In conjunction with launching the iPhone 3G, Apple introduced a new benefit for iPhone users: a platform for third-party applications. An updated software package, called iPhone 2.0, enabled users to install programs distributed through Apple’s new online App Store. Users could visit the store and download applications directly from their iPhone. Offerings ranged from popular games (Scrabble, Sodoku) to business programs developed by Oracle and salesforce.com. The first iPhone did not support such applications. But now even users of the older model, as well as iPod touch owners, could download iPhone 2.0 software and equip their device for the new platform. By mid-August 2008, customers had downloaded more than 60 million applications, and sales came to an average of $1 million per day. Jobs speculated that the App Store might become “a $1 billion marketplace at some point in time.” Apple, which had to approve each application before it went on sale, kept 30% of the retail price for every product and let developers keep the rest.

Drawbacks to the iPhone included its low storage capacity, in comparison with other music players, and its lack of memory expandability; its relatively low-resolution camera, which lacked video capability; and a level of GPS functionality (introduced in the iPhone 3G) that fell short of what other smartphones offered. Its battery lasted as little as five hours during routine 3G use (or ten hours during 2G use); more important, the battery was non-replaceable and had a predicted life of roughly one year. To attract enterprise customers, the second iteration of the iPhone added features that the first iPhone lacked, such as advanced email security and support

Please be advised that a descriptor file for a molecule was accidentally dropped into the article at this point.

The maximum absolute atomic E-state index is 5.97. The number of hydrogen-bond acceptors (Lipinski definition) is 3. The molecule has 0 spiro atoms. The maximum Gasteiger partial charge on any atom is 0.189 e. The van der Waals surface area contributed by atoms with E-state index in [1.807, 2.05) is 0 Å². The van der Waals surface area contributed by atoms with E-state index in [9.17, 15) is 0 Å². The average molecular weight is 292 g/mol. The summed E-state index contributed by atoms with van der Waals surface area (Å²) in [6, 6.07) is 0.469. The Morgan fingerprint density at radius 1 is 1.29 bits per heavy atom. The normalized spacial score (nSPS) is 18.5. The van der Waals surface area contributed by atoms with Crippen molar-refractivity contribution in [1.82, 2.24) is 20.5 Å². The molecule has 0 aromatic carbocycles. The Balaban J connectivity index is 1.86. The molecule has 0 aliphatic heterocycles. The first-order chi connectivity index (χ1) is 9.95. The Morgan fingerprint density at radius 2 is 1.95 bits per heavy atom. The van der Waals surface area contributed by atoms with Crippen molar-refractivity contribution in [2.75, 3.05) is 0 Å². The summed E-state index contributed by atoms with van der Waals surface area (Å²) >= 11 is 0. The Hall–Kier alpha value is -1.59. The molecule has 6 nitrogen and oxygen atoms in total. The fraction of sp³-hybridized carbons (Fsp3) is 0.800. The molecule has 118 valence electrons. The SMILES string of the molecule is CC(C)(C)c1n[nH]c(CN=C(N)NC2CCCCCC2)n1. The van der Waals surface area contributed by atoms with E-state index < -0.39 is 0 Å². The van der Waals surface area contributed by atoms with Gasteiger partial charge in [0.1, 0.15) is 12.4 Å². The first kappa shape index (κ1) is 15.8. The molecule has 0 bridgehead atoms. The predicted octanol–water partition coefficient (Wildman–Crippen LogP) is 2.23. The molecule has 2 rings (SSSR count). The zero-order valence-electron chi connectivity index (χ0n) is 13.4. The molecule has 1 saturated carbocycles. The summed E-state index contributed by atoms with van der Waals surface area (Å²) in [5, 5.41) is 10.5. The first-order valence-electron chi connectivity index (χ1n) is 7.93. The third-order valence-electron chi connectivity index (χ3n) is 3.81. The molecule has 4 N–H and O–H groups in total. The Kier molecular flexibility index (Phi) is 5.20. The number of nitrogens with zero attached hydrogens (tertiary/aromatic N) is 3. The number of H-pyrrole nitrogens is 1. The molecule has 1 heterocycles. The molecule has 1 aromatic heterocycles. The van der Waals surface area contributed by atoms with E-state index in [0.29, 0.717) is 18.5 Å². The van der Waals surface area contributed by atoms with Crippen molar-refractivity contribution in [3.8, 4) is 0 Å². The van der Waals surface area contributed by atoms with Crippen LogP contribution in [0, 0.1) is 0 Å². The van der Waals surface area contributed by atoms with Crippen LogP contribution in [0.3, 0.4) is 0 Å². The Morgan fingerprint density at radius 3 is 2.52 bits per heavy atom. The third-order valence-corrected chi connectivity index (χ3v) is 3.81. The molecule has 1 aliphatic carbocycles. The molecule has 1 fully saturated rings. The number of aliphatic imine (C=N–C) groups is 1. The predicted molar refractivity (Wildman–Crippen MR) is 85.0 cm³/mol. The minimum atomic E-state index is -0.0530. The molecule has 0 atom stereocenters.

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for the Microsoft Exchange email platform. Yet the iPhone 3G, while it could display Microsoft Office documents, lacked the ability to run or synchronize with them. For high-volume email users, its lack of a physical QWERTY keyboard and its failure to provide a cut-and-paste tool were also serious limitations.

In 2008, would-be “iPhone killer” products were rapidly appearing on the market. Mobile operators, in collaboration with handset makers, rushed to offer touchscreen devices: Sprint-Nextel distributed the Samsung Instinct, for example, while Verizon Wireless sold the LG Dare; both products hit the U.S. market in July 2008. Blackberry (which had a market-leading 45% share of the U.S. smartphone market) released a 3G device called the Bold in May and would release an advanced touchscreen phone called the Thunder by the end of the year. Other iPhone competitors included the Palm Centro; the Nokia N95; and the Diamond Touch, a 3G touchscreen handset that HTC Corp. introduced in May 2008.

(This case is adopted from an article written by David B. Yoffie and Michael Slind for Harvard Business School)

Role As a recently appointed research consultant in one of the leading business strategy research agencies in your country, you have been tasked by you directors to prepare a report that outlines the business environment of Apple Inc to aid in its future strategy formulation and planning. The report is to address the following areas: